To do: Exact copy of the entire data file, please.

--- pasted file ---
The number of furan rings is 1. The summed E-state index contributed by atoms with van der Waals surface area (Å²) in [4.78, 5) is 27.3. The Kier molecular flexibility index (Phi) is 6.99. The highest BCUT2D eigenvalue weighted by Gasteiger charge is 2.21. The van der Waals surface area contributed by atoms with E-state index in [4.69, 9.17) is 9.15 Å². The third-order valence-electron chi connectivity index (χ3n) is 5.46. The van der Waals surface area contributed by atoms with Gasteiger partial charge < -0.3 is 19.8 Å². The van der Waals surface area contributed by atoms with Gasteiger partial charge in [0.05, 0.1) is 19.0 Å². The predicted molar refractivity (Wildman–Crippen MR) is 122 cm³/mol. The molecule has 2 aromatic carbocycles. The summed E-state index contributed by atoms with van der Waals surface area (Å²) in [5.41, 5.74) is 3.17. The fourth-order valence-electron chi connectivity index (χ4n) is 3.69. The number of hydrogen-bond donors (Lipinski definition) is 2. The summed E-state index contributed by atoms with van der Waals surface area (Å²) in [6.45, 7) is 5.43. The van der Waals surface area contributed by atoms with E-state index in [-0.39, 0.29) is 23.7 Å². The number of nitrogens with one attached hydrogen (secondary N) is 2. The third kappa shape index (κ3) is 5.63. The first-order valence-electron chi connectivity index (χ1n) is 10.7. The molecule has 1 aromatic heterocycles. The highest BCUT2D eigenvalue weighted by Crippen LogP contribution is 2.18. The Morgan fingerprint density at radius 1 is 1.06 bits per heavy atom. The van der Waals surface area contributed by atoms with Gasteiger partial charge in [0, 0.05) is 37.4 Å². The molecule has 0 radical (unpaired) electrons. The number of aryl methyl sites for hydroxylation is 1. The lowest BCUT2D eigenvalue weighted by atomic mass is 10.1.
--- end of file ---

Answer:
The number of furan rings is 1. The summed E-state index contributed by atoms with van der Waals surface area (Å²) in [4.78, 5) is 27.3. The Kier molecular flexibility index (Phi) is 6.99. The highest BCUT2D eigenvalue weighted by Gasteiger charge is 2.21. The van der Waals surface area contributed by atoms with E-state index in [4.69, 9.17) is 9.15 Å². The third-order valence-electron chi connectivity index (χ3n) is 5.46. The van der Waals surface area contributed by atoms with Gasteiger partial charge < -0.3 is 19.8 Å². The van der Waals surface area contributed by atoms with Gasteiger partial charge in [0.05, 0.1) is 19.0 Å². The predicted molar refractivity (Wildman–Crippen MR) is 122 cm³/mol. The molecule has 2 aromatic carbocycles. The summed E-state index contributed by atoms with van der Waals surface area (Å²) in [5.41, 5.74) is 3.17. The fourth-order valence-electron chi connectivity index (χ4n) is 3.69. The number of hydrogen-bond donors (Lipinski definition) is 2. The summed E-state index contributed by atoms with van der Waals surface area (Å²) in [6.45, 7) is 5.43. The van der Waals surface area contributed by atoms with E-state index in [-0.39, 0.29) is 23.7 Å². The number of nitrogens with one attached hydrogen (secondary N) is 2. The third kappa shape index (κ3) is 5.63. The first-order valence-electron chi connectivity index (χ1n) is 10.7. The molecule has 1 aromatic heterocycles. The highest BCUT2D eigenvalue weighted by Crippen LogP contribution is 2.18. The Morgan fingerprint density at radius 1 is 1.06 bits per heavy atom. The van der Waals surface area contributed by atoms with Gasteiger partial charge in [0, 0.05) is 37.4 Å². The molecule has 0 radical (unpaired) electrons. The number of aryl methyl sites for hydroxylation is 1. The lowest BCUT2D eigenvalue weighted by atomic mass is 10.1.